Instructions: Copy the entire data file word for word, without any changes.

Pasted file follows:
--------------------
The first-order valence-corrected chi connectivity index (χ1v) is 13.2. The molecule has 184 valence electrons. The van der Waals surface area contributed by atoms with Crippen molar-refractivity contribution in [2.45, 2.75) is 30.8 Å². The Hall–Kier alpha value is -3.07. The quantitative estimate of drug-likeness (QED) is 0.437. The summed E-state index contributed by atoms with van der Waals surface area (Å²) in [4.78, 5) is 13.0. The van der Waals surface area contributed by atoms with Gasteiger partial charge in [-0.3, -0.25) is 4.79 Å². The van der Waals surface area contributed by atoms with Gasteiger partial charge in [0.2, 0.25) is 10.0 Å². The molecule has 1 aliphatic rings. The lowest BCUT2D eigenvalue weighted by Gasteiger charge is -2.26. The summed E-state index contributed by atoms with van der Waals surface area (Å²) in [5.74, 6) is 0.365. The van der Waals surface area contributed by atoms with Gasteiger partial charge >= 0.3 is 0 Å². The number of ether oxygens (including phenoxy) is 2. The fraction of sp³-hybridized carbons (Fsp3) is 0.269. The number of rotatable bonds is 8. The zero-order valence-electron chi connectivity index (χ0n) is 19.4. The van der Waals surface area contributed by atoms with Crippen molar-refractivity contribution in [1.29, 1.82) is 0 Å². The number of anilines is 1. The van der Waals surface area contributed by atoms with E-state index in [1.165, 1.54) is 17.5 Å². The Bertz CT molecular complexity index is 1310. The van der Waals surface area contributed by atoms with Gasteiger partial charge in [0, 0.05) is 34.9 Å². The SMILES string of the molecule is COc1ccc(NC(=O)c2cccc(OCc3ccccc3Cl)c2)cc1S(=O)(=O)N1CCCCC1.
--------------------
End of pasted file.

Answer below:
The first-order valence-corrected chi connectivity index (χ1v) is 13.2. The molecule has 184 valence electrons. The van der Waals surface area contributed by atoms with Crippen molar-refractivity contribution in [2.45, 2.75) is 30.8 Å². The Hall–Kier alpha value is -3.07. The quantitative estimate of drug-likeness (QED) is 0.437. The summed E-state index contributed by atoms with van der Waals surface area (Å²) in [4.78, 5) is 13.0. The van der Waals surface area contributed by atoms with Gasteiger partial charge in [-0.3, -0.25) is 4.79 Å². The van der Waals surface area contributed by atoms with Gasteiger partial charge in [0.2, 0.25) is 10.0 Å². The molecule has 1 aliphatic rings. The lowest BCUT2D eigenvalue weighted by Gasteiger charge is -2.26. The summed E-state index contributed by atoms with van der Waals surface area (Å²) in [5.74, 6) is 0.365. The van der Waals surface area contributed by atoms with Gasteiger partial charge >= 0.3 is 0 Å². The number of ether oxygens (including phenoxy) is 2. The fraction of sp³-hybridized carbons (Fsp3) is 0.269. The number of rotatable bonds is 8. The zero-order valence-electron chi connectivity index (χ0n) is 19.4. The van der Waals surface area contributed by atoms with Crippen molar-refractivity contribution in [1.29, 1.82) is 0 Å². The number of anilines is 1. The van der Waals surface area contributed by atoms with E-state index in [1.165, 1.54) is 17.5 Å². The Bertz CT molecular complexity index is 1310. The van der Waals surface area contributed by atoms with Gasteiger partial charge in [0, 0.05) is 34.9 Å². The SMILES string of the molecule is COc1ccc(NC(=O)c2cccc(OCc3ccccc3Cl)c2)cc1S(=O)(=O)N1CCCCC1.